April's writing skills surfaced once again, in 1990, when she was approached to write a film script based on the life of real estate mogul, Tom Vu. Though the film never went into production, Shenandoah remembers it being her first payed writing job. She then did double duty: public relations for Robson Entertainment during their grassroots campaign, for the pig movie Gordy, and consulting for the newly formed American Family Entertainment. Need an "idea" - call April!!!

 

In 1993, while attending the National Prayer Breakfast in Washington, DC, she was inspired to write So...Help Me God!. Her unique letter/book, addressed to President Clinton, is an inspirational and educational work embraced by many in the political arena. It was published by Eden Street Productions, in 1999. By invitation, she delivered a special leather bound copy to the White House for President Clinton. Acknowledgement came when Honorary Mayor of Hollywood, Johnny Grant, presented Shenandoah with the Year 2000 Irwin Award For "The Best News Tie-In Campaign" by the Book Publicists of Southern California.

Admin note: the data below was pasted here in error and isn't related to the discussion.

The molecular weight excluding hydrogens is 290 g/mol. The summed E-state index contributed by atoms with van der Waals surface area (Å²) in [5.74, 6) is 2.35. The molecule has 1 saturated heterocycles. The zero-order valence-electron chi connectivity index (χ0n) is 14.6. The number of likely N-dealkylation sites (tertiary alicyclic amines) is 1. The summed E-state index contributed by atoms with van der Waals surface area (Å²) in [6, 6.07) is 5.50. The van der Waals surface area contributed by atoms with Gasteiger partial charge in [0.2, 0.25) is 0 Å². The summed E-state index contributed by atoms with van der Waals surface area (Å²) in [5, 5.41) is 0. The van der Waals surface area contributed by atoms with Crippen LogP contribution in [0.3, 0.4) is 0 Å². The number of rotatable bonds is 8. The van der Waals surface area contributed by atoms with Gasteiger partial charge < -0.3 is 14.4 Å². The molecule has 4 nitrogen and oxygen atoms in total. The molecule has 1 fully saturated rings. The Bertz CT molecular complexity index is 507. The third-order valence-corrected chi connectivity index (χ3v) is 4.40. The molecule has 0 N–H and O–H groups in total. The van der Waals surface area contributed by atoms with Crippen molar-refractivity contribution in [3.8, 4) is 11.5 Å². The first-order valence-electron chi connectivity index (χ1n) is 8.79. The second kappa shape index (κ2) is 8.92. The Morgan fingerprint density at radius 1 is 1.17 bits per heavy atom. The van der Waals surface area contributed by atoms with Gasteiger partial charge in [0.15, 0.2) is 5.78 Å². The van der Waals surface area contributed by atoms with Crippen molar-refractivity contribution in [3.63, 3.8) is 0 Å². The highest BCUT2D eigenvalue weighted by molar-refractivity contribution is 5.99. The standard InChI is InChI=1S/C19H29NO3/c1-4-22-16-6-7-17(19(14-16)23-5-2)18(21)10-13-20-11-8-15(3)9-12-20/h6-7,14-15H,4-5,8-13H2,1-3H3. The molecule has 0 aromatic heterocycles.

April's column, Politics & Religion, can be seen in the Tolucan Times (Toluca Lake, CA) and is soon to be picked up in cities across the country. Her TV and radio interviews cross over between secular and Christian, likewise with her speaking and book promotions.

 

April's story, Show Business to God's Business, appears in the book "Women Crowned in Glory", The Compelling Life-Changing Stories of 12 Women, compiled by Trish Steele. Shenandoah sits on the advisory board of The National Council of Bible Curriculum in the Public Schools, headquartered in Greensboro, North Carolina and ABC-Learn, Inc., San Fernando, California.